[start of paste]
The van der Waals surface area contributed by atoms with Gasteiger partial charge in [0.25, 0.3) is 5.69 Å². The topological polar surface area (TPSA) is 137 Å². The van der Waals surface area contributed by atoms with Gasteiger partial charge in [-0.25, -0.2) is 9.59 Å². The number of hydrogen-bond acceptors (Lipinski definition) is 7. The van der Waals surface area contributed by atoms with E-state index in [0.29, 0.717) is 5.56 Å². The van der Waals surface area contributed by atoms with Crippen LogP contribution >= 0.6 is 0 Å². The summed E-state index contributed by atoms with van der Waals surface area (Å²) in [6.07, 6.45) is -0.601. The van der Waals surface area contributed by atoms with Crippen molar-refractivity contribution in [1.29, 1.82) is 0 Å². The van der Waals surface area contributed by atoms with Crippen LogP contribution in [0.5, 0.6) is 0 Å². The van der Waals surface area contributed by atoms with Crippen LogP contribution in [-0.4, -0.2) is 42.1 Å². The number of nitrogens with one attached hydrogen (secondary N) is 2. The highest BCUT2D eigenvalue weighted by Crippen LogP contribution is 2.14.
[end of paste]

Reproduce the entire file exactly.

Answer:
The van der Waals surface area contributed by atoms with Gasteiger partial charge in [0.25, 0.3) is 5.69 Å². The topological polar surface area (TPSA) is 137 Å². The van der Waals surface area contributed by atoms with Gasteiger partial charge in [-0.25, -0.2) is 9.59 Å². The number of hydrogen-bond acceptors (Lipinski definition) is 7. The van der Waals surface area contributed by atoms with E-state index in [0.29, 0.717) is 5.56 Å². The van der Waals surface area contributed by atoms with Crippen LogP contribution >= 0.6 is 0 Å². The summed E-state index contributed by atoms with van der Waals surface area (Å²) in [6.07, 6.45) is -0.601. The van der Waals surface area contributed by atoms with Crippen molar-refractivity contribution in [1.29, 1.82) is 0 Å². The van der Waals surface area contributed by atoms with Crippen LogP contribution in [0.5, 0.6) is 0 Å². The van der Waals surface area contributed by atoms with Crippen LogP contribution in [-0.4, -0.2) is 42.1 Å². The number of nitrogens with one attached hydrogen (secondary N) is 2. The highest BCUT2D eigenvalue weighted by Crippen LogP contribution is 2.14.